•     Pass the notes game – A person plays two quarter notes – down, up and next person continues in tempo. Go through the whole section. You may be amazed by the variety of articulations you hear. It is important for an orchestra section to reach consensus on articulation and length.

No. 20 – Dotted rhythms

Here are some ideas to rehearse dotted rhythms:

•     Have one section play all the 16ths forte while the section with dotted 1/8 - 1/16 passage plays.

•     Isolate the rhythm - Have them alternate triplets with sixteenths.

•     Teach them how to use very little bow on the 16th.

•     Explain that the 16th belongs with the note that comes after. It is a curiosity of musical notation that sixteenths are usually beamed to the note before, when they musically belong to what comes next.

No. 21 – Turn the stands around

Require your orchestra to memorize a challenging passage in the music, and turn the music stands around. This will immediately focus their attention on listening and watching you.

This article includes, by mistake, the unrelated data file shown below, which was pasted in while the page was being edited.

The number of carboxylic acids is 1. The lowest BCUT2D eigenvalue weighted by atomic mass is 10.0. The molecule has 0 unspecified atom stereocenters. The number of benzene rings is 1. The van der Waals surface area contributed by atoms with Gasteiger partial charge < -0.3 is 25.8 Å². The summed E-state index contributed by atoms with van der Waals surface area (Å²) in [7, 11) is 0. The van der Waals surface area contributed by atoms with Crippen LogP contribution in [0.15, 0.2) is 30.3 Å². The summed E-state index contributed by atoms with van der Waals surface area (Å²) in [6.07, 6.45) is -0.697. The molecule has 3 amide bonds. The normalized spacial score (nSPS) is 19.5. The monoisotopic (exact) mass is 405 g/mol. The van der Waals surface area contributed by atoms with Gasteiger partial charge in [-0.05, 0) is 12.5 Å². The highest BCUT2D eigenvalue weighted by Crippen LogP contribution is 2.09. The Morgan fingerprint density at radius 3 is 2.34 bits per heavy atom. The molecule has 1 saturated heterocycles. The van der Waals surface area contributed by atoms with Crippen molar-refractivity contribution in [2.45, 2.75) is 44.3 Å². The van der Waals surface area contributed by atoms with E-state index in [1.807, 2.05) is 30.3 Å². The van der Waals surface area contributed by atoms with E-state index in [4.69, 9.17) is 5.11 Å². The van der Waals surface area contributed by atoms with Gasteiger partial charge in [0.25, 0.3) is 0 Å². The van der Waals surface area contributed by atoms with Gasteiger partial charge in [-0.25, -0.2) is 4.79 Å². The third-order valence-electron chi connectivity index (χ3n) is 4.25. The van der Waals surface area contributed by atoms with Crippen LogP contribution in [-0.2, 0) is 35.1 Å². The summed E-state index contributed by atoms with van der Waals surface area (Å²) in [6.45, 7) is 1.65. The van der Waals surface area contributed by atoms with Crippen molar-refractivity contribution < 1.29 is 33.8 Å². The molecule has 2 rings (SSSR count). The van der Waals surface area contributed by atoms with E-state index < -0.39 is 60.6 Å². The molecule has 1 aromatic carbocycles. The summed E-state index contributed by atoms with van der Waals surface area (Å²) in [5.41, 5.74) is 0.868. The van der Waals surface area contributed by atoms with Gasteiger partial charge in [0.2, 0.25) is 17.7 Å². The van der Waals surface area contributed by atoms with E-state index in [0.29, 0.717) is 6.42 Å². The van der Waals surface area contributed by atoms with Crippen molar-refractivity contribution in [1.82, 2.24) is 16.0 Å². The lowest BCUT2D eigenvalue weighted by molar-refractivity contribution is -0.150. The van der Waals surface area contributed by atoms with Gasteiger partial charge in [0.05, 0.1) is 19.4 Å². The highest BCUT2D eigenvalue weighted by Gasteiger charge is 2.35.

No. 22 – Alternate seating

While this is not something I use too often since it takes time to  set up, seating them in a way that brings increased awareness to listening can be very helpful:

•     Turn chairs around

•     Line the perimeter of the room

•     Seat the sections in different locations

Concluding thoughts

•     Make sure your conducting is clear

•     Videotape yourself and watch for the ictus in your beats

•     Make sure they understand what to watch for

•     Play a scale pizzicato – you conduct a beat pattern, they play on downbeats only

•     Try the “coin toss” trick, where they play at precisely the moment the coin lands in your hand.

•     Make frequent eye contact with your ensemble, and expect them to make eye contact with you.

•     Give them 2 preps – dead, live – in a fast tempo

•     Check your tempos in rehearsal

•     Check your tempos before a performance

•     Don’t battle your ensemble over tempo. You must trust each other.

•     The keys to success are score analysis, and planning your rehearsal so you address tone, intonation, and rhythmic precision in every rehearsal.